She was always at the ready. Once I asked a question concerning English usage. She answered my question in detail. A few weeks later a well-thumbed copy of the Associated Press Stylebook arrived in my mailbox.

The last letter I recall receiving from her arrived about 51 years ago. I still miss them.


Each day we draw closer to Trump taking over. I’ve never seen a more in-your-face individual. He is a real live bull in a china closet. He seems bent on tearing this nation apart. Everything he values seems based on the almighty dollar.

During my air force years I watched newly appointed commanding officers occupy the CO’s office and immediately start changing everything within their reach. I can’t recall one who surviving the test of time.

I can turn a blind eye to most of Trump’s antics, let him rant while I go about my day. But I’m deeply concerned about his messing with my wife’s healthcare before he even has the key to the Oval Office door.

Since March 2016 my wife has suffered two heart attacks and two seizures. One day while she was in the hospital for 27 days last March I held her hand and literally talked her back from death’s door after the nurses had given up and waited for her to die.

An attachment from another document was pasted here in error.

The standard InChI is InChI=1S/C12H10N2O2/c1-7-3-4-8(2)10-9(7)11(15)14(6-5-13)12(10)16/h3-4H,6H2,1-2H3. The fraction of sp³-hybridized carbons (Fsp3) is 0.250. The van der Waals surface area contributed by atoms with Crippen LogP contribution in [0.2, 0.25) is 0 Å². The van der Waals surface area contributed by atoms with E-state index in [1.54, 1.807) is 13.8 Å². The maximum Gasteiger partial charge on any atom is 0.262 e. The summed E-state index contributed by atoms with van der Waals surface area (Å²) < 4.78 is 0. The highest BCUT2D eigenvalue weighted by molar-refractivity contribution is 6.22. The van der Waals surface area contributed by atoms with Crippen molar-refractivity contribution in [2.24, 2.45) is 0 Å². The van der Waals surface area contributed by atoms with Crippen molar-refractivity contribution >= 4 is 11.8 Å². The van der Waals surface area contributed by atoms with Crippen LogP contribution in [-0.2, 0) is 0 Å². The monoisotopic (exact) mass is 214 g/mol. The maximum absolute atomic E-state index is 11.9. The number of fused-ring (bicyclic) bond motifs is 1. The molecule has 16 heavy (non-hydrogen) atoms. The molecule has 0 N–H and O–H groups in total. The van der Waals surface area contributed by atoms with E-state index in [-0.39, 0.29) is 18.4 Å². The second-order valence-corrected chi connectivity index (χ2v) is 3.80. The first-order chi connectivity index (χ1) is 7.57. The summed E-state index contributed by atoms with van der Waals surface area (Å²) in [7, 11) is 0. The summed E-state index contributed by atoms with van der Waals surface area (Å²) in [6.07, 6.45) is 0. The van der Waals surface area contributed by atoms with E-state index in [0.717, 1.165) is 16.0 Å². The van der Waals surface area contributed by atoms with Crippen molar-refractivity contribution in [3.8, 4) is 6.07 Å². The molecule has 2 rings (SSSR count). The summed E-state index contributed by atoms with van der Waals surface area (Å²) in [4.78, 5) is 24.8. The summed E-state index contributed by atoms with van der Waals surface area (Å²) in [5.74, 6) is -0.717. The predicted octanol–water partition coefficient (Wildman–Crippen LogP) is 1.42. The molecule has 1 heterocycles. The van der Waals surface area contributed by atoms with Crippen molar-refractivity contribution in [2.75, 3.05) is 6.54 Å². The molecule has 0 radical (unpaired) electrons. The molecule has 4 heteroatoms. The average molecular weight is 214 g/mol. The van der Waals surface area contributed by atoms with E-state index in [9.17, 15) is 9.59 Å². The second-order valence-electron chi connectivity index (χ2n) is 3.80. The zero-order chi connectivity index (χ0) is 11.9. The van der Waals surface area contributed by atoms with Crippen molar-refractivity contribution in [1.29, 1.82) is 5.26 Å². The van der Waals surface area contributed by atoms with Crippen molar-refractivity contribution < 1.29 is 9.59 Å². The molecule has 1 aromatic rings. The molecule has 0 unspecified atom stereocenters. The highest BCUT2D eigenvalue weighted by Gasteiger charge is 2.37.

She takes nine different medications at seven different times each day. Medicare, the Affordable Care Act, and Humana have so far manage to keep the cost of these medications affordable.

Maybe ACA doesn’t work for everyone, but so far I’ve been able to keep my wife of 54 years alive.

I’m not sure Trump is going to let me keep her another year. And there is nothing I can do about it but write this post.


A Christmas Collar


Mr. Black received a Christmas collar last year. He loves to hear it ring. Last year it was stored in one of our daughter’s Christmas decorations, so she mailed to him.

He recognized it and when he saw me approaching with the collar he recognized it and he stretched out his neck so I could put it on him.

If I shake one of the bells he will shake to make them all ring.

100-Day Challenge – Day 23 (Revisited)




Mama’s Boy